One wonders how many of those are people the jury correctly thinks have done other crimes, or subjectively think deserve more punishment for past crimes. That would be a different malfunction from the expressed intent of the system and would imply the system otherwise does much better than the 87/13 ratio.

Comment author: steven0461 21 October 2011 08:58:30PM *  1 point [-]

Yes, that's what I meant by what I said. But the problem is that, at least to me, the premise is no more obvious than the conclusion.

Comment author: byrnema 21 October 2011 09:17:35PM 1 point [-]

I see. It's a little more obvious to spell out "more than 1 out of 10 innocent" instead of "only 87% probablity of guilt" but if you see them as immediately equivalent then indeed the argument will do nothing for you.

Comment author: komponisto 21 October 2011 08:00:12PM *  0 points [-]

I thought that "13% innocent population in jail is wrong" was a premise, and "individual with 13% probability of innocence in jail in wrong" was the conclusion.

Which seems perfectly reasonable to me: if you have an 87% certainty threshold for conviction, it means you're willing to tolerate up to 13% of convicts being innocent, an unacceptably high number by my lights.

Comment author: Luke_A_Somers 21 October 2011 08:50:17PM 2 points [-]

It gets worse - the most severe crimes face the strongest pro-conviction biases.

Comment author: komponisto 21 October 2011 09:29:03PM 1 point [-]

...which is of course exactly the opposite of how it should work.

Comment author: steven0461 21 October 2011 08:24:39PM 0 points [-]

So it sounds like you're saying we do have the "if". But are you sure the number is not just unacceptably high because in any realistic example of a 13% innocent population of convicts, many of them would have to have been seen as having substantially greater than 13% chances of innocence? If not for some biasing effect like that, it's hard for me to see why the moral question would suddenly be clear once it was stated in population frequencies rather than in individual probabilities.

Comment author: komponisto 21 October 2011 09:17:57PM 0 points [-]

So it sounds like you're saying we do have the "if".

Actually, no, because the equivalence of the two formulations is obvious to me.

But it might not be for everyone; it's well known that many people find thinking in terms of frequencies more intuitive than thinking in terms of bare probabilities. For such people, a statement about probabilities may simply not have any moral force unless and until it is translated into a statement about frequencies.

Comment author: Nornagest 21 October 2011 08:56:08PM *  0 points [-]

But are you sure the number is not just unacceptably high because [...] many of them would have to have been seen as having substantially greater than 13% chances of innocence? If not for some biasing effect like that, it's hard for me to see why the moral question would suddenly be clear once it was stated in population frequencies rather than in individual probabilities.

Well, people's intuitions about justice aren't all that consistent, so I don't think this particular moral question is going to suddenly become clear to all observers no matter how it's stated. That being said, though, I don't think we have any particular reason to think that Guede was convicted on unusually shaky evidence, so it seems reasonable -- given certain assumptions -- to take our estimates of his case as representative of murder cases in general.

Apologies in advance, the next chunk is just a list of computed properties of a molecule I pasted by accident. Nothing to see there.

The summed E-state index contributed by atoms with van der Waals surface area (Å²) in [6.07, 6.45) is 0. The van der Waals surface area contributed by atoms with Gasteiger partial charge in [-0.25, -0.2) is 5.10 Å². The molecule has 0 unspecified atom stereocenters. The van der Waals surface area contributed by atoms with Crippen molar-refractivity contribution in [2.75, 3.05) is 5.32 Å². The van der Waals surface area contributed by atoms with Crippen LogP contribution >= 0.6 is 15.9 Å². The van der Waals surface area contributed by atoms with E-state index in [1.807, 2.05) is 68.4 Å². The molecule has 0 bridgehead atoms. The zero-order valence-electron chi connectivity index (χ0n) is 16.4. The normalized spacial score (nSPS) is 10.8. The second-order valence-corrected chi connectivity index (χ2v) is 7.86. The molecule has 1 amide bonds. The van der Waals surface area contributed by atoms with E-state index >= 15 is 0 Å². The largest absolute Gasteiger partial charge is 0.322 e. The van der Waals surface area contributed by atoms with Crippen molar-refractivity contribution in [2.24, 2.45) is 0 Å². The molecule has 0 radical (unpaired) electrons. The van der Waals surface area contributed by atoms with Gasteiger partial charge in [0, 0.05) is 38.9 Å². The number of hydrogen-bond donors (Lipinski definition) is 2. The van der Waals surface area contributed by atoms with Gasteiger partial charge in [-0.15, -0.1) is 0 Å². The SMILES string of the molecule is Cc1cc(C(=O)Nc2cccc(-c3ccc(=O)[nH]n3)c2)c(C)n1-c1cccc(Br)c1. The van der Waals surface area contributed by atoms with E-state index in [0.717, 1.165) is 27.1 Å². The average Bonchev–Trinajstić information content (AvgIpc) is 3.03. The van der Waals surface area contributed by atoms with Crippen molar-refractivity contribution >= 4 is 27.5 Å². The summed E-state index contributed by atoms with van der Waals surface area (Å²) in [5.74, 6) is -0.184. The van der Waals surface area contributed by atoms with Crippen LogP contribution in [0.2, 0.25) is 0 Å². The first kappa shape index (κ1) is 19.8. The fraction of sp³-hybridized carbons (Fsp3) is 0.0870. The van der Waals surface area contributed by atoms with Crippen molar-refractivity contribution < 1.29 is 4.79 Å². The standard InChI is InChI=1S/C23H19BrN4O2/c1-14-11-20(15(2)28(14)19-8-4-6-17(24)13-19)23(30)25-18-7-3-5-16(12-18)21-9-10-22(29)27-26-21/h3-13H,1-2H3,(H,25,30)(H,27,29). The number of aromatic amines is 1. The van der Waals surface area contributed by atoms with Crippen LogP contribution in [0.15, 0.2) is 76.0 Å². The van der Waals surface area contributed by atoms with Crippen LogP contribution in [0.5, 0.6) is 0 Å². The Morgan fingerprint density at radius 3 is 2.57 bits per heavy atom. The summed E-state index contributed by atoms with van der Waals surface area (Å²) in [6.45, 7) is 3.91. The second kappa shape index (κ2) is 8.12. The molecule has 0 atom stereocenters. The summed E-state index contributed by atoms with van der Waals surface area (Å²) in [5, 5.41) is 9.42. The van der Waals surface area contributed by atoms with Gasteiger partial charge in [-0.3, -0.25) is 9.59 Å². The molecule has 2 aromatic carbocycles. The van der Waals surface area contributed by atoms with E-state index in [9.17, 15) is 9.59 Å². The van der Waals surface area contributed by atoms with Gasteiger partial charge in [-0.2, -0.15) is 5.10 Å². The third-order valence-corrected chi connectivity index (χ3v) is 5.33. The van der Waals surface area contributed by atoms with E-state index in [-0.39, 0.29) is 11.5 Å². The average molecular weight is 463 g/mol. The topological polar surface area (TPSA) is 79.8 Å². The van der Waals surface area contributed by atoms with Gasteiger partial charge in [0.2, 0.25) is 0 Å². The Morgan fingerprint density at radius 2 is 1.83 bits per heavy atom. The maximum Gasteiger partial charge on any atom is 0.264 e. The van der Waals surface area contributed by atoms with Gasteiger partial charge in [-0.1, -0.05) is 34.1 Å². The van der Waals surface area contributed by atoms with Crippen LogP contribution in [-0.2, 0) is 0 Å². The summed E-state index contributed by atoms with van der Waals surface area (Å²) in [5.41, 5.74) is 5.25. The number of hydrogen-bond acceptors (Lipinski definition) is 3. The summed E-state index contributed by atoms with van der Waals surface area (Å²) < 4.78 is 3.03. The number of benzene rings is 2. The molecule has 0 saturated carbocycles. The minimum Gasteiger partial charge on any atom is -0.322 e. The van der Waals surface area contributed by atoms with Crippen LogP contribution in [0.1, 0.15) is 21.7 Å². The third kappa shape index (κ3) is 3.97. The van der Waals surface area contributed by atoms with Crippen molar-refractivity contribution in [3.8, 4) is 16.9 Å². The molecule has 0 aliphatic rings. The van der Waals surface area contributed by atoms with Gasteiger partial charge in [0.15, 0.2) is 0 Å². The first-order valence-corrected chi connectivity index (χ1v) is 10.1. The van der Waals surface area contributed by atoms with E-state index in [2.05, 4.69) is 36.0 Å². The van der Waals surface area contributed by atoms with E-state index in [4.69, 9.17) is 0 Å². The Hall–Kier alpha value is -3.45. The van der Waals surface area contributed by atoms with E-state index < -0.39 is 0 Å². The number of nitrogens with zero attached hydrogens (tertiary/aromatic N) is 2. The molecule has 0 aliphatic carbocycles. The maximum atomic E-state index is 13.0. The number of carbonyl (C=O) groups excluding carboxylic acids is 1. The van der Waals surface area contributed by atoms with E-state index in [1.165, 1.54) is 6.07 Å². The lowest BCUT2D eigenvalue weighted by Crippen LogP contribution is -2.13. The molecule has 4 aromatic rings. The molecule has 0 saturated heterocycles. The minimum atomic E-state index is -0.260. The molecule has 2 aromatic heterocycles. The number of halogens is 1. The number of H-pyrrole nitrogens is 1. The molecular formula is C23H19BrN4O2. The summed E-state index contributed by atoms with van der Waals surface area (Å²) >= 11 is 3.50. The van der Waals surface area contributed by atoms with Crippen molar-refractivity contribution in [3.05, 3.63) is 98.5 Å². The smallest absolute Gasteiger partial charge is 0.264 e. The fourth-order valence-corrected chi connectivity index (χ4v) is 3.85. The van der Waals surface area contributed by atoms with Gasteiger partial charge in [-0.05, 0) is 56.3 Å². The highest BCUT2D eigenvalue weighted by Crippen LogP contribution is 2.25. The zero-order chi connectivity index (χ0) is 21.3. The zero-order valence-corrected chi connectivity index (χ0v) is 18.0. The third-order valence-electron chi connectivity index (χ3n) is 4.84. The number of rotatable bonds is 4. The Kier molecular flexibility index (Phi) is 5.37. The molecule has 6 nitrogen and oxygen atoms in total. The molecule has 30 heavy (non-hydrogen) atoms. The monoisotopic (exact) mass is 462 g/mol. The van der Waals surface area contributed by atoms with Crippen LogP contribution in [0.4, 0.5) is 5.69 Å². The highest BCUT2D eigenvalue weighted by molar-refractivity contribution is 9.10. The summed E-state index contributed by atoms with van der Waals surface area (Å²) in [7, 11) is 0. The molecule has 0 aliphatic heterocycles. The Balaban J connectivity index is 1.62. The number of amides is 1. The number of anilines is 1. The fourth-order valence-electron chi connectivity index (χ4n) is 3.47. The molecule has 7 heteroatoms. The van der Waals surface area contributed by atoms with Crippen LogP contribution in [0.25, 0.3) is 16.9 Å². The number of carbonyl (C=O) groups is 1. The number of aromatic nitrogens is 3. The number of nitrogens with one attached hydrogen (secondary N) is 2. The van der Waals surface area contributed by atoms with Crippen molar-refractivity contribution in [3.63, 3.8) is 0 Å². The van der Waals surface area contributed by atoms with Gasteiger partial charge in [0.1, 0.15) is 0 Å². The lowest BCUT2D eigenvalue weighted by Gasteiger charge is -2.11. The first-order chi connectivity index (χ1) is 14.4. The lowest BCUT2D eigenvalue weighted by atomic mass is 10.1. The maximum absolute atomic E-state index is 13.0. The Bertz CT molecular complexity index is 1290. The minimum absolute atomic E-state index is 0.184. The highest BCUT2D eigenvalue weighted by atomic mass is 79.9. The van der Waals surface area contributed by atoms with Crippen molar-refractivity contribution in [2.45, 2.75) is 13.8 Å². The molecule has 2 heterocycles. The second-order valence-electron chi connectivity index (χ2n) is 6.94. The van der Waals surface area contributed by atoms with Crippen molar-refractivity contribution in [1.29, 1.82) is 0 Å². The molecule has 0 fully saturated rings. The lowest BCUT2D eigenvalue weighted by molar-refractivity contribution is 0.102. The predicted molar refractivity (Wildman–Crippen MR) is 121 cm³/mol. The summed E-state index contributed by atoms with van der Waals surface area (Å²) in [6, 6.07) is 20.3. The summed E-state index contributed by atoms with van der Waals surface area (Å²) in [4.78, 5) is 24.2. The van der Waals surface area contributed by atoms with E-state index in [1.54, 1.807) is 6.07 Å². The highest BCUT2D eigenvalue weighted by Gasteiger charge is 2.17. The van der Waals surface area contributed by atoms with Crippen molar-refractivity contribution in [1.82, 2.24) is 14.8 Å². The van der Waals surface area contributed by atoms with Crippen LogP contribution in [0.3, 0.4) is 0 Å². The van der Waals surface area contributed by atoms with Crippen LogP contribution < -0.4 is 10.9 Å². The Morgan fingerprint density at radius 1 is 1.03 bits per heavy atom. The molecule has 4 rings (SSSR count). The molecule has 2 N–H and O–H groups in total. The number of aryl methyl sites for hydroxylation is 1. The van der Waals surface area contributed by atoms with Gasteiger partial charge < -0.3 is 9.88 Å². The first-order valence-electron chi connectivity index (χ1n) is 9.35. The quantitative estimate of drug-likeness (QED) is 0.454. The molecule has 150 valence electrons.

A 13% innocence threshold for each particular case won't give you a 13% innocent prison population (assuming good estimates, which is probably generous in this context), but if we adopt that criterion and Guede's in the middle of the probability distribution for murder defendants, it seems likely that the resulting population-level incidence would still land on the bad side of 8 or 10%. Which doesn't look much better.

Comment author: Nornagest 20 October 2011 05:55:56PM 5 points [-]

Well, I haven't looked at those estimates for a few months, but I'd imagine that a lot of the margin in the outside view of Guede's case comes from uncertainties introduced by the media handling of the case or by an imperfect view of the evidence. Neither of those factors would, presumably, apply to a jury.

That being said, I wouldn't be all that surprised if thirteen out of a hundred prisoners in Europe and the US were innocent of some of the charges that put them in jail. It's higher than my own estimate would be, but within the same order of magnitude.

Comment author: APMason 20 October 2011 06:03:45PM 0 points [-]

I agree that it wouldn't be hugely surprising. I meant it strikes me as higher than acceptable.

Comment author: billswift 20 October 2011 05:59:29PM *  4 points [-]

In a situation like a trial, where I would be limited to just those "facts" presented by the lawyers, it would be extraordinarily unlikely for me to give better than 90% probability of anything.

Comment author: AlexSchell 20 October 2011 07:16:04PM *  1 point [-]

I would think that hypothetical juror judgments of guilt or innocence may be a lot more prone to bias than a more "dispassionate" look at the evidence generating a probabilty estimate. Even if one should count one's own hypothetical guilt/innocence judgment as a small bit of evidence in the right direction, explicitly trying to calibrate this judgment with one's prior probability estimate is going to make one over-correct one's estimate.

Comment author: Psychohistorian 31 October 2011 05:16:54AM 3 points [-]

Since I was randomly chosen to comment on this, I'll throw in my two cents. I haven't thought about too much and my first instinct was to trust whatever value judgements I had made at the time, which I thought were something like 5-5-95, but were actually 1-1-99. Since me-at-the-time was much more familiar than me-right-now, I'd still probably defer to his judgement; if anything, her exoneration and other evidence should move those numbers slightly closer to the extremes.